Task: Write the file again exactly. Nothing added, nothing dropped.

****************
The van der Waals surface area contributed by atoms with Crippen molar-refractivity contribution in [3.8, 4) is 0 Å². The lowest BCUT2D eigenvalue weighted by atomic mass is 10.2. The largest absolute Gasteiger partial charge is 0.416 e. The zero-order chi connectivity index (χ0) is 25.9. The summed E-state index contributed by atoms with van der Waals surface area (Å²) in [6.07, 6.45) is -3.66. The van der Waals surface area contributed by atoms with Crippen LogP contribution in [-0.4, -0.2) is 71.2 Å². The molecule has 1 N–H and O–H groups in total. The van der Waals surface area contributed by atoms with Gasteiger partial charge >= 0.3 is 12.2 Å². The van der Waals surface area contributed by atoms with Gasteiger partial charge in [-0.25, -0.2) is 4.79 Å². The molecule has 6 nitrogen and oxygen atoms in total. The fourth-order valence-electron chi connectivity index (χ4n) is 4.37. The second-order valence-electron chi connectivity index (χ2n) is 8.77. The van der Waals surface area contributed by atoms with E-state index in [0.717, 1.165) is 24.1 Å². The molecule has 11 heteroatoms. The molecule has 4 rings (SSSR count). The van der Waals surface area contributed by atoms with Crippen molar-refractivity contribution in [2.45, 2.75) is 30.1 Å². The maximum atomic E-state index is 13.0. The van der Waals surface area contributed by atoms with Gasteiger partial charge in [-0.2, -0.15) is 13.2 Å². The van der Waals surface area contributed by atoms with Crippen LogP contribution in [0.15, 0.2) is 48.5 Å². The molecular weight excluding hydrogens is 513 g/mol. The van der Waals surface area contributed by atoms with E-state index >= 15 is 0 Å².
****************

The van der Waals surface area contributed by atoms with Crippen molar-refractivity contribution in [3.8, 4) is 0 Å². The lowest BCUT2D eigenvalue weighted by atomic mass is 10.2. The largest absolute Gasteiger partial charge is 0.416 e. The zero-order chi connectivity index (χ0) is 25.9. The summed E-state index contributed by atoms with van der Waals surface area (Å²) in [6.07, 6.45) is -3.66. The van der Waals surface area contributed by atoms with Crippen LogP contribution in [-0.4, -0.2) is 71.2 Å². The molecule has 1 N–H and O–H groups in total. The van der Waals surface area contributed by atoms with Gasteiger partial charge >= 0.3 is 12.2 Å². The van der Waals surface area contributed by atoms with Gasteiger partial charge in [-0.25, -0.2) is 4.79 Å². The molecule has 6 nitrogen and oxygen atoms in total. The fourth-order valence-electron chi connectivity index (χ4n) is 4.37. The second-order valence-electron chi connectivity index (χ2n) is 8.77. The van der Waals surface area contributed by atoms with E-state index in [0.717, 1.165) is 24.1 Å². The molecule has 11 heteroatoms. The molecule has 4 rings (SSSR count). The van der Waals surface area contributed by atoms with Crippen molar-refractivity contribution in [2.45, 2.75) is 30.1 Å². The maximum atomic E-state index is 13.0. The van der Waals surface area contributed by atoms with Gasteiger partial charge in [-0.2, -0.15) is 13.2 Å². The van der Waals surface area contributed by atoms with Crippen LogP contribution in [0.15, 0.2) is 48.5 Å². The molecular weight excluding hydrogens is 513 g/mol. The van der Waals surface area contributed by atoms with E-state index >= 15 is 0 Å².